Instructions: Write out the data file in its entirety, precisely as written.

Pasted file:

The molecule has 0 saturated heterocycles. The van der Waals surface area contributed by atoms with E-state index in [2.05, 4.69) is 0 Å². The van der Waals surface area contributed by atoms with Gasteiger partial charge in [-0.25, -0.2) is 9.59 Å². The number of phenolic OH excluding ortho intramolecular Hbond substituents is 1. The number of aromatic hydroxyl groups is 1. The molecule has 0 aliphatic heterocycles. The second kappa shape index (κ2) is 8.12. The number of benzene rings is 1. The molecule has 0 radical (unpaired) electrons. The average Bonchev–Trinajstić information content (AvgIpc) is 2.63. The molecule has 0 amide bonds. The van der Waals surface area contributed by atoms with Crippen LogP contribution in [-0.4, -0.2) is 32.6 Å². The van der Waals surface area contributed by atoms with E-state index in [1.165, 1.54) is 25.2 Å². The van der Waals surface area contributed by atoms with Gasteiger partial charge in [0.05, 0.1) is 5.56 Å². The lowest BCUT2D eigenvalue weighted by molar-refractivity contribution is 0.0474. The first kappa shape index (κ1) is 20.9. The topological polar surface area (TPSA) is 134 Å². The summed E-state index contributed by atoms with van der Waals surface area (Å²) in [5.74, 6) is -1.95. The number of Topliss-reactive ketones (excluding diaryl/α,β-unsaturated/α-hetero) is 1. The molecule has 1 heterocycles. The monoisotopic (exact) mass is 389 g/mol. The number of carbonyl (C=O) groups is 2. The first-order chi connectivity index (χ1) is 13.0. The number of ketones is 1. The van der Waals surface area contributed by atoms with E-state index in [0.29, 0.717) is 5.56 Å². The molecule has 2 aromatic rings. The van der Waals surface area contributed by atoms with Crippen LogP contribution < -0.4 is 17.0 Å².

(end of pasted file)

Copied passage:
The molecule has 0 saturated heterocycles. The van der Waals surface area contributed by atoms with E-state index in [2.05, 4.69) is 0 Å². The van der Waals surface area contributed by atoms with Gasteiger partial charge in [-0.25, -0.2) is 9.59 Å². The number of phenolic OH excluding ortho intramolecular Hbond substituents is 1. The number of aromatic hydroxyl groups is 1. The molecule has 0 aliphatic heterocycles. The second kappa shape index (κ2) is 8.12. The number of benzene rings is 1. The molecule has 0 radical (unpaired) electrons. The average Bonchev–Trinajstić information content (AvgIpc) is 2.63. The molecule has 0 amide bonds. The van der Waals surface area contributed by atoms with Crippen LogP contribution in [-0.4, -0.2) is 32.6 Å². The van der Waals surface area contributed by atoms with E-state index in [1.165, 1.54) is 25.2 Å². The van der Waals surface area contributed by atoms with Gasteiger partial charge in [0.05, 0.1) is 5.56 Å². The lowest BCUT2D eigenvalue weighted by molar-refractivity contribution is 0.0474. The first kappa shape index (κ1) is 20.9. The topological polar surface area (TPSA) is 134 Å². The summed E-state index contributed by atoms with van der Waals surface area (Å²) in [5.74, 6) is -1.95. The number of Topliss-reactive ketones (excluding diaryl/α,β-unsaturated/α-hetero) is 1. The molecule has 1 heterocycles. The monoisotopic (exact) mass is 389 g/mol. The number of carbonyl (C=O) groups is 2. The first-order chi connectivity index (χ1) is 13.0. The number of ketones is 1. The van der Waals surface area contributed by atoms with E-state index in [0.29, 0.717) is 5.56 Å². The molecule has 2 aromatic rings. The van der Waals surface area contributed by atoms with Crippen LogP contribution < -0.4 is 17.0 Å².